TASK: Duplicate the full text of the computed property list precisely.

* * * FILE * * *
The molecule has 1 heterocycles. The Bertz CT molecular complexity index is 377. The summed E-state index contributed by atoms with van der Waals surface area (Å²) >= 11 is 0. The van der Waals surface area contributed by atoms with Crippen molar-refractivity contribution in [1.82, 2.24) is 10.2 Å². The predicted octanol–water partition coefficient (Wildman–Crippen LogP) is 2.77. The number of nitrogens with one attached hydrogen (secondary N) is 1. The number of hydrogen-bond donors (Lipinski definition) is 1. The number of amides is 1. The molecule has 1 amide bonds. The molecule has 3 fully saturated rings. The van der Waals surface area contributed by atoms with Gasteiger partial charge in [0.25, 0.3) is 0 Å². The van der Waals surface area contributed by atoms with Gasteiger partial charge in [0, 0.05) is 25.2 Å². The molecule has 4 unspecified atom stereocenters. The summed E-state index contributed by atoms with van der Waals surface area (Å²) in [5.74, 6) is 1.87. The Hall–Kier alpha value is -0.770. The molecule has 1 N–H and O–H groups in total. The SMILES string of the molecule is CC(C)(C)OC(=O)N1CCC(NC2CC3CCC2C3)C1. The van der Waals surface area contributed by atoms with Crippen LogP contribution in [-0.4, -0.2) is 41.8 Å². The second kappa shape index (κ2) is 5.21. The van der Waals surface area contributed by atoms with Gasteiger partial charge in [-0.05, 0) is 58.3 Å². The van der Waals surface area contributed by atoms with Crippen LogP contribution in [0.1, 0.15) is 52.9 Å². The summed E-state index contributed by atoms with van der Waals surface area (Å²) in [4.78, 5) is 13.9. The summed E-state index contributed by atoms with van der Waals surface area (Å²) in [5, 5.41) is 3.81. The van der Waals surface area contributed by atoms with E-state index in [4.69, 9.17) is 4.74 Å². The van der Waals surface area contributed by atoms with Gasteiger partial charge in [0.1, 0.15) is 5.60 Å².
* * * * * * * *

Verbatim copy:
The molecule has 1 heterocycles. The Bertz CT molecular complexity index is 377. The summed E-state index contributed by atoms with van der Waals surface area (Å²) >= 11 is 0. The van der Waals surface area contributed by atoms with Crippen molar-refractivity contribution in [1.82, 2.24) is 10.2 Å². The predicted octanol–water partition coefficient (Wildman–Crippen LogP) is 2.77. The number of nitrogens with one attached hydrogen (secondary N) is 1. The number of hydrogen-bond donors (Lipinski definition) is 1. The number of amides is 1. The molecule has 1 amide bonds. The molecule has 3 fully saturated rings. The van der Waals surface area contributed by atoms with Gasteiger partial charge in [0.25, 0.3) is 0 Å². The van der Waals surface area contributed by atoms with Gasteiger partial charge in [0, 0.05) is 25.2 Å². The molecule has 4 unspecified atom stereocenters. The summed E-state index contributed by atoms with van der Waals surface area (Å²) in [5.74, 6) is 1.87. The Hall–Kier alpha value is -0.770. The molecule has 1 N–H and O–H groups in total. The SMILES string of the molecule is CC(C)(C)OC(=O)N1CCC(NC2CC3CCC2C3)C1. The van der Waals surface area contributed by atoms with Crippen LogP contribution in [-0.4, -0.2) is 41.8 Å². The second kappa shape index (κ2) is 5.21. The van der Waals surface area contributed by atoms with Gasteiger partial charge in [-0.05, 0) is 58.3 Å². The van der Waals surface area contributed by atoms with Crippen LogP contribution in [0.1, 0.15) is 52.9 Å². The summed E-state index contributed by atoms with van der Waals surface area (Å²) in [4.78, 5) is 13.9. The summed E-state index contributed by atoms with van der Waals surface area (Å²) in [5, 5.41) is 3.81. The van der Waals surface area contributed by atoms with E-state index in [4.69, 9.17) is 4.74 Å². The van der Waals surface area contributed by atoms with Gasteiger partial charge in [0.1, 0.15) is 5.60 Å².